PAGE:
In explaining what a tax lawyer does that other representatives cannot do, it is helpful to understand what is meant by a legal issue. Legal issues are developed from expert creative analytical, interpretative, and technical research skills.
Technical research includes: determining Congressional intent from the legislative history of the tax law; a search and analysis of the provisions of the Internal Revenue Code; Treasury tax regulations; IRS revenue rulings, private letter rulings and procedures; IRS internal practice procedures and audit guidelines; case law; tax treatises; and tax articles.
A taxpayer representative must have the skill and experience to identify and interpret the applicable tax law and also find ambiguity and inconsistency in the law to protect a taxpayer from erroneously overpaying a tax liability. The same legal skill may be used to identify the tax law that will support a legal argument in favor of a taxpayer position.
Tax law is based upon legislation passed by Congress. No tax statute is comprehensive and complete. Congress cannot think of every issue that could arise under tax legislation and draft a comprehensive legislative answer for all potential technical issues.
All words have ambiguity. Hence legislation needs to be clarified. Tax law may be interpreted within the context of the statute or related tax statutes. The language of a statute may be interpreted by language in the reports of Committee on Ways and Means of the House of Representatives, the Senate Finance Committee, or the Joint Tax Committee. Legislative intent may also be discerned from Congressional debate or colloquy.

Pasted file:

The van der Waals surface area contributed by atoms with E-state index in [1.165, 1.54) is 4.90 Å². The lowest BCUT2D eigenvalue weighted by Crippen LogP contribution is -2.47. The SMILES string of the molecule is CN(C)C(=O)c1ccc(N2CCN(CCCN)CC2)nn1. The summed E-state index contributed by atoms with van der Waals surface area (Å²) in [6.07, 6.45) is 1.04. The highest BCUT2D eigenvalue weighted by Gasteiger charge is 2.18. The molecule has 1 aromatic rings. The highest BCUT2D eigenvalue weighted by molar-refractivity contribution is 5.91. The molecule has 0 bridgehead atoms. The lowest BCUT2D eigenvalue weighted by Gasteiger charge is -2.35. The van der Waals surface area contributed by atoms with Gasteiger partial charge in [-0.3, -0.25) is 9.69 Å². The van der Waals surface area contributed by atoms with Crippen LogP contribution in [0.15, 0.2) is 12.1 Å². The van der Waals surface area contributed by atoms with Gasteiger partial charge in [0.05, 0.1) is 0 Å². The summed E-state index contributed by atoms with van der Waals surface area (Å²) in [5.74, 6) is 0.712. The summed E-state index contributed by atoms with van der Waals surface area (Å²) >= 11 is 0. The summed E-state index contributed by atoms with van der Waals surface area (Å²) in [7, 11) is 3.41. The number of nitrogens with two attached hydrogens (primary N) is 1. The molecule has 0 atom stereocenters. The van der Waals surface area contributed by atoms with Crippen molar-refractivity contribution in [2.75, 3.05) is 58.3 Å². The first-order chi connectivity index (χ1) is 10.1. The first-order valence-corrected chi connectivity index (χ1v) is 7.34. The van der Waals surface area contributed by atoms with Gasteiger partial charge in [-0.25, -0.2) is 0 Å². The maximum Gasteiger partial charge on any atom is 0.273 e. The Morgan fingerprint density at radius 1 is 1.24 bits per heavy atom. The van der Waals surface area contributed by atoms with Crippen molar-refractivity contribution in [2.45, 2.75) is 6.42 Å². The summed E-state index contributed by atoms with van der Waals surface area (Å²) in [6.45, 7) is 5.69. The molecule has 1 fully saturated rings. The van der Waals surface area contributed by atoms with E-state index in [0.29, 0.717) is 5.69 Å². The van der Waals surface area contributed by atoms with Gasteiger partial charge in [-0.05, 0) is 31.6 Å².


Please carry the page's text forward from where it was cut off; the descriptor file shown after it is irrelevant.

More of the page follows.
The language of a tax statute is further applied and interpreted by tax regulations drafted by the Treasury Department. Treasury regulations have significant ambiguity and require clarification. The IRS issues revenue rulings, private ruling letters, technical advice memoranda to District directors, procedures, guidelines and notices - all designed to clarify the tax law but in turn may be ambiguous or inconsistent.
Tax issues are litigated in the Tax Court, the Courts of Appeal, the Claims Court and the Supreme Court. Some issues have judicial precedent and others do not. Other than the Supreme Court, many courts come to opposite and conflicting decisions. All court decisions are limited by the facts and the legal issues in each instance - those distinctions raise interpretative issues.
The fact that tax law is complex and arcane is well known. This complexity is he reason a qualified tax attorney is in a superior position to protect a taxpayer from overpaying a tax liability - provided that attorney has strong creative, analytical and interpretative skills.
Interpretative and analytical skills involve the sophisticated ability to read tax legislation, regulations, cases and other authority to identify subtle distinctions, ambiguity or supportive facts, issues, and argument.
Interpretative and analytical skills are creative when they identify unique authority and argument and ascertain the persuasive law and argument that permits a taxpayer to beat the IRS or reduce tax liability.